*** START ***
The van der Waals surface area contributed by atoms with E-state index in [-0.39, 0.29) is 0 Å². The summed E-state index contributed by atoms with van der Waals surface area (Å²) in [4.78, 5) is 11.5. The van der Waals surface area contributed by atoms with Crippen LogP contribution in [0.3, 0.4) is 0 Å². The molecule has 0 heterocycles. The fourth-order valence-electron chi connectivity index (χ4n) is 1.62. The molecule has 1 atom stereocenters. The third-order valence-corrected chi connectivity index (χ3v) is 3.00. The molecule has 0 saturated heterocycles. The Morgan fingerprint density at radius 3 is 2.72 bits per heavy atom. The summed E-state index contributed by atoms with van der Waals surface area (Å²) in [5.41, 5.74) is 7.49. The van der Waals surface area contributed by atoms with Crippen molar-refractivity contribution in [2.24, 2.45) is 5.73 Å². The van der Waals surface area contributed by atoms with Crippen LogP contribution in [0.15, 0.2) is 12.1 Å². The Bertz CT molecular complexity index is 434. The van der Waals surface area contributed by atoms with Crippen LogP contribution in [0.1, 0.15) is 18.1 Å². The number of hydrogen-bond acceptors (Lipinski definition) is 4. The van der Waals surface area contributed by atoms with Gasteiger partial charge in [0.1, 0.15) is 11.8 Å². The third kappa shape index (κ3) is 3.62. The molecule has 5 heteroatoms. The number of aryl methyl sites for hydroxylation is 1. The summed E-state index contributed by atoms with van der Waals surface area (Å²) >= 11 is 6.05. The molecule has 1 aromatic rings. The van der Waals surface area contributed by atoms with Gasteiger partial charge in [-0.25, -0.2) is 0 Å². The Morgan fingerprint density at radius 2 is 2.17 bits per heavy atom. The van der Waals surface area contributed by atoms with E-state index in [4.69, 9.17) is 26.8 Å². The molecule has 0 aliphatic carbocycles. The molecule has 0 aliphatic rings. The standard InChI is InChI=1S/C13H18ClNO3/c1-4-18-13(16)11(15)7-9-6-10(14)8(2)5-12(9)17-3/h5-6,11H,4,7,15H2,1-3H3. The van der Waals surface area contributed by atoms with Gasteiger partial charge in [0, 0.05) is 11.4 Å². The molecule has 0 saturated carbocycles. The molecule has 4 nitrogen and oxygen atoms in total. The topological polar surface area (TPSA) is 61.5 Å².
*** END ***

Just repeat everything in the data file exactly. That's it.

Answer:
The van der Waals surface area contributed by atoms with E-state index in [-0.39, 0.29) is 0 Å². The summed E-state index contributed by atoms with van der Waals surface area (Å²) in [4.78, 5) is 11.5. The van der Waals surface area contributed by atoms with Crippen LogP contribution in [0.3, 0.4) is 0 Å². The molecule has 0 heterocycles. The fourth-order valence-electron chi connectivity index (χ4n) is 1.62. The molecule has 1 atom stereocenters. The third-order valence-corrected chi connectivity index (χ3v) is 3.00. The molecule has 0 saturated heterocycles. The Morgan fingerprint density at radius 3 is 2.72 bits per heavy atom. The summed E-state index contributed by atoms with van der Waals surface area (Å²) in [5.41, 5.74) is 7.49. The van der Waals surface area contributed by atoms with Crippen molar-refractivity contribution in [2.24, 2.45) is 5.73 Å². The van der Waals surface area contributed by atoms with Crippen LogP contribution in [0.15, 0.2) is 12.1 Å². The Bertz CT molecular complexity index is 434. The van der Waals surface area contributed by atoms with Crippen LogP contribution in [0.1, 0.15) is 18.1 Å². The number of hydrogen-bond acceptors (Lipinski definition) is 4. The van der Waals surface area contributed by atoms with Gasteiger partial charge in [0.1, 0.15) is 11.8 Å². The third kappa shape index (κ3) is 3.62. The molecule has 5 heteroatoms. The number of aryl methyl sites for hydroxylation is 1. The summed E-state index contributed by atoms with van der Waals surface area (Å²) >= 11 is 6.05. The molecule has 1 aromatic rings. The van der Waals surface area contributed by atoms with Gasteiger partial charge in [-0.25, -0.2) is 0 Å². The Morgan fingerprint density at radius 2 is 2.17 bits per heavy atom. The van der Waals surface area contributed by atoms with E-state index in [4.69, 9.17) is 26.8 Å². The molecule has 0 aliphatic carbocycles. The molecule has 0 aliphatic rings. The standard InChI is InChI=1S/C13H18ClNO3/c1-4-18-13(16)11(15)7-9-6-10(14)8(2)5-12(9)17-3/h5-6,11H,4,7,15H2,1-3H3. The van der Waals surface area contributed by atoms with Gasteiger partial charge in [0, 0.05) is 11.4 Å². The molecule has 0 saturated carbocycles. The molecule has 4 nitrogen and oxygen atoms in total. The topological polar surface area (TPSA) is 61.5 Å².